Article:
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 Message 16 by Doctor Witch, posted 08-06-2011 1:37 AM Coyote has responded

  
Doctor Witch
Junior Member (Idle past 2591 days)
Posts: 27
From: Both Sides
Joined: 08-05-2011


Message 15 of 30 (627992)
08-06-2011 12:58 AM
Reply to: Message 14 by Coyote
08-05-2011 10:25 PM


Re: Myths
There appear to be as many opinions as to what Lucifer refers to as people who mention the name, including several planets.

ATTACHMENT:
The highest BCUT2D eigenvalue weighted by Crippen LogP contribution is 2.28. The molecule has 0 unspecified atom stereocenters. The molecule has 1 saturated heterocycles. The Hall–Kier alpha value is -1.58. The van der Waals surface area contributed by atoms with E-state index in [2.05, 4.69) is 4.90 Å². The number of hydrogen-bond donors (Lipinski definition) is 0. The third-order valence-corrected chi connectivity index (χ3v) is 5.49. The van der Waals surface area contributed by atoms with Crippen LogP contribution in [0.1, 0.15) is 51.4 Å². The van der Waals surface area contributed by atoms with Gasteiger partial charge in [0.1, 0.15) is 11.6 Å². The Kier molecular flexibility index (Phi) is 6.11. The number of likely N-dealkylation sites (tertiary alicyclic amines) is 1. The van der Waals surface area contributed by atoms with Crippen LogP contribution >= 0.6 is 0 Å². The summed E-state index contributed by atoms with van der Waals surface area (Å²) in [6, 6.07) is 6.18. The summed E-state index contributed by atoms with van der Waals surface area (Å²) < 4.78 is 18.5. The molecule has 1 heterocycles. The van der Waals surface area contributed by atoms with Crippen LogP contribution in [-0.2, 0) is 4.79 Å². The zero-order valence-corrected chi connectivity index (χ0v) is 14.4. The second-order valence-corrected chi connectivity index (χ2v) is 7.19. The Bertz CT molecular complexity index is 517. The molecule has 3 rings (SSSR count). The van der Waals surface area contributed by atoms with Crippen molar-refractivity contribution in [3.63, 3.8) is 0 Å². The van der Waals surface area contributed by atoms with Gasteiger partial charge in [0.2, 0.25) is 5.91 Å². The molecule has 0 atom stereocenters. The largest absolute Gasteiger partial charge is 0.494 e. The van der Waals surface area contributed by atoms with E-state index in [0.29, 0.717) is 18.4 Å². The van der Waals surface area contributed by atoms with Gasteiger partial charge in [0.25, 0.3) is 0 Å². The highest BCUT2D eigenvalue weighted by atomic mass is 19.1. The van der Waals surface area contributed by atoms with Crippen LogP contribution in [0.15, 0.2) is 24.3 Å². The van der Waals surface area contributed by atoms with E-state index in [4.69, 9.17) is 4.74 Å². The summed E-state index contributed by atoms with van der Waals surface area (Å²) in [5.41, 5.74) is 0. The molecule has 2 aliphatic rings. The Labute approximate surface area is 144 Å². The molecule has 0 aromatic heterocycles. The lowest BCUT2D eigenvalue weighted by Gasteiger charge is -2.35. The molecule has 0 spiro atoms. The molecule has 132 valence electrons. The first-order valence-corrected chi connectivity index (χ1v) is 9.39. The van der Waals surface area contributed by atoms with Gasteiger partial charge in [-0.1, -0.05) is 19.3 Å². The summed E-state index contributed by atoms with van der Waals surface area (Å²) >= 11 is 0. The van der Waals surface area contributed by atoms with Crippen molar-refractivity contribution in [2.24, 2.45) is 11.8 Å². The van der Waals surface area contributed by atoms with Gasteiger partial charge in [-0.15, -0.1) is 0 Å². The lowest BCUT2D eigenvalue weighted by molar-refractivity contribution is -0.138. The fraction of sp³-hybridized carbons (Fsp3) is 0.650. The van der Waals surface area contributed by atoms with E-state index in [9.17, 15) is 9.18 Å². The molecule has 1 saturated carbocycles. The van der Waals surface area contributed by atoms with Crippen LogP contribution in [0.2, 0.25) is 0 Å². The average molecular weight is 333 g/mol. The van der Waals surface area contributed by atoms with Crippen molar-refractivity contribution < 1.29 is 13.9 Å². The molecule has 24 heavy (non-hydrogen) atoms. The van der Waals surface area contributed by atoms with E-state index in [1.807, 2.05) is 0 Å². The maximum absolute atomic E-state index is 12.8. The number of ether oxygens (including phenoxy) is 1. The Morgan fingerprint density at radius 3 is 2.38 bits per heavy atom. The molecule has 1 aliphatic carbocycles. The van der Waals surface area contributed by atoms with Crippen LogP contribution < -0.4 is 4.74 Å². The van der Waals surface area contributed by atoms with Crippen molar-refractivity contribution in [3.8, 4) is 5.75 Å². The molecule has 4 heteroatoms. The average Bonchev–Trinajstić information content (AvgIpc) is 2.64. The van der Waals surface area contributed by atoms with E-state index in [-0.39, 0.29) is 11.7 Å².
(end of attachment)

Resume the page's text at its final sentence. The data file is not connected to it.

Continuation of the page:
I should have mentioned that I was referring to the traditional biblical concept of Lucifer, which is commonly taken as the embodiment of evil in a Judeo-Christian based society.


This message is a reply to:
 Message 14 by Coyote, posted 08-05-2011 10:25 PM Coyote has not yet responded

Replies to this message:
 Message 23 by 1.61803, posted 08-23-2011 6:08 PM Doctor Witch has not yet responded